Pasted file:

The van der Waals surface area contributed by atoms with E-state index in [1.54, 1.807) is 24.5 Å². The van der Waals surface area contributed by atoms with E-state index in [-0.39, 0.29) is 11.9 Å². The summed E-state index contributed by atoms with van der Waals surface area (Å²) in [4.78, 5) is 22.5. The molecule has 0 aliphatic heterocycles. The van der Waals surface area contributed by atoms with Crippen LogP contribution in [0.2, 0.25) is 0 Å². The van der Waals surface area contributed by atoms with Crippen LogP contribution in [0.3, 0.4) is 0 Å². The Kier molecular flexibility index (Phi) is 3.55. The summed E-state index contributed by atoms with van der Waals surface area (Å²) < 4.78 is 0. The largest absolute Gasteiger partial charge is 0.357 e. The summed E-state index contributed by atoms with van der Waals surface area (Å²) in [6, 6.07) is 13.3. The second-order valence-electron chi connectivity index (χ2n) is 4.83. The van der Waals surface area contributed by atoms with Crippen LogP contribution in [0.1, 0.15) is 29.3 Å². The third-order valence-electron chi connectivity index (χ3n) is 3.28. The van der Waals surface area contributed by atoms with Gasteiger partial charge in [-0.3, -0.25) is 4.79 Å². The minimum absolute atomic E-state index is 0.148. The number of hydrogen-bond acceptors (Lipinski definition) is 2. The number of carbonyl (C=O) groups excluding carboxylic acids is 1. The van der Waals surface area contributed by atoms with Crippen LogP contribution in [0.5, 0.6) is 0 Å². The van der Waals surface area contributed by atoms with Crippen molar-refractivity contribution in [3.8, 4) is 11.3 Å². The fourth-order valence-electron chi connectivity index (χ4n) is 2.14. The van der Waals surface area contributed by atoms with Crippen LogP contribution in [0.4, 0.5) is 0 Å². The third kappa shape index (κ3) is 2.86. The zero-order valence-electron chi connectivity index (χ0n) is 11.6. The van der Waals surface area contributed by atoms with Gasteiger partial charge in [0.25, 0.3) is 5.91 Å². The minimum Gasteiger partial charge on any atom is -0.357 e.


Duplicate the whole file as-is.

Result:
The van der Waals surface area contributed by atoms with E-state index in [1.54, 1.807) is 24.5 Å². The van der Waals surface area contributed by atoms with E-state index in [-0.39, 0.29) is 11.9 Å². The summed E-state index contributed by atoms with van der Waals surface area (Å²) in [4.78, 5) is 22.5. The molecule has 0 aliphatic heterocycles. The van der Waals surface area contributed by atoms with Crippen LogP contribution in [0.2, 0.25) is 0 Å². The van der Waals surface area contributed by atoms with Crippen LogP contribution in [0.3, 0.4) is 0 Å². The Kier molecular flexibility index (Phi) is 3.55. The summed E-state index contributed by atoms with van der Waals surface area (Å²) < 4.78 is 0. The largest absolute Gasteiger partial charge is 0.357 e. The summed E-state index contributed by atoms with van der Waals surface area (Å²) in [6, 6.07) is 13.3. The second-order valence-electron chi connectivity index (χ2n) is 4.83. The van der Waals surface area contributed by atoms with Crippen LogP contribution in [0.1, 0.15) is 29.3 Å². The third-order valence-electron chi connectivity index (χ3n) is 3.28. The van der Waals surface area contributed by atoms with Gasteiger partial charge in [-0.3, -0.25) is 4.79 Å². The minimum absolute atomic E-state index is 0.148. The number of hydrogen-bond acceptors (Lipinski definition) is 2. The number of carbonyl (C=O) groups excluding carboxylic acids is 1. The van der Waals surface area contributed by atoms with Crippen LogP contribution in [0.5, 0.6) is 0 Å². The van der Waals surface area contributed by atoms with Crippen molar-refractivity contribution in [3.8, 4) is 11.3 Å². The fourth-order valence-electron chi connectivity index (χ4n) is 2.14. The van der Waals surface area contributed by atoms with Crippen LogP contribution in [0.4, 0.5) is 0 Å². The third kappa shape index (κ3) is 2.86. The zero-order valence-electron chi connectivity index (χ0n) is 11.6. The van der Waals surface area contributed by atoms with Gasteiger partial charge in [0.25, 0.3) is 5.91 Å². The minimum Gasteiger partial charge on any atom is -0.357 e.